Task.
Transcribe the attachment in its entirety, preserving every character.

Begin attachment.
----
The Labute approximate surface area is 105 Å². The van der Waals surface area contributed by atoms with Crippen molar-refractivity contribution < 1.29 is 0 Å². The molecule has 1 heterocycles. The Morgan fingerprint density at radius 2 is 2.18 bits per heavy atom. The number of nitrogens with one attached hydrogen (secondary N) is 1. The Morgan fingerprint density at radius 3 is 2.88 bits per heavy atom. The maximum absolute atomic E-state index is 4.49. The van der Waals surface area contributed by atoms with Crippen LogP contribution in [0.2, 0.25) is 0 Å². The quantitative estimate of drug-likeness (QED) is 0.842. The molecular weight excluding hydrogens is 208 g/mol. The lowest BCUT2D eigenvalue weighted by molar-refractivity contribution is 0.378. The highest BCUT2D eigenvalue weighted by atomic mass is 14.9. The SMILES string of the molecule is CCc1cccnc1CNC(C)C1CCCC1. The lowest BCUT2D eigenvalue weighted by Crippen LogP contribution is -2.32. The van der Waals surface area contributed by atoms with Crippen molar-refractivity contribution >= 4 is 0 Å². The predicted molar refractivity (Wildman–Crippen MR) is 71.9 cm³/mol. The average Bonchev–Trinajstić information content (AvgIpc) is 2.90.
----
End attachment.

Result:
The Labute approximate surface area is 105 Å². The van der Waals surface area contributed by atoms with Crippen molar-refractivity contribution < 1.29 is 0 Å². The molecule has 1 heterocycles. The Morgan fingerprint density at radius 2 is 2.18 bits per heavy atom. The number of nitrogens with one attached hydrogen (secondary N) is 1. The Morgan fingerprint density at radius 3 is 2.88 bits per heavy atom. The maximum absolute atomic E-state index is 4.49. The van der Waals surface area contributed by atoms with Crippen LogP contribution in [0.2, 0.25) is 0 Å². The quantitative estimate of drug-likeness (QED) is 0.842. The molecular weight excluding hydrogens is 208 g/mol. The lowest BCUT2D eigenvalue weighted by molar-refractivity contribution is 0.378. The highest BCUT2D eigenvalue weighted by atomic mass is 14.9. The SMILES string of the molecule is CCc1cccnc1CNC(C)C1CCCC1. The lowest BCUT2D eigenvalue weighted by Crippen LogP contribution is -2.32. The van der Waals surface area contributed by atoms with Crippen molar-refractivity contribution >= 4 is 0 Å². The predicted molar refractivity (Wildman–Crippen MR) is 71.9 cm³/mol. The average Bonchev–Trinajstić information content (AvgIpc) is 2.90.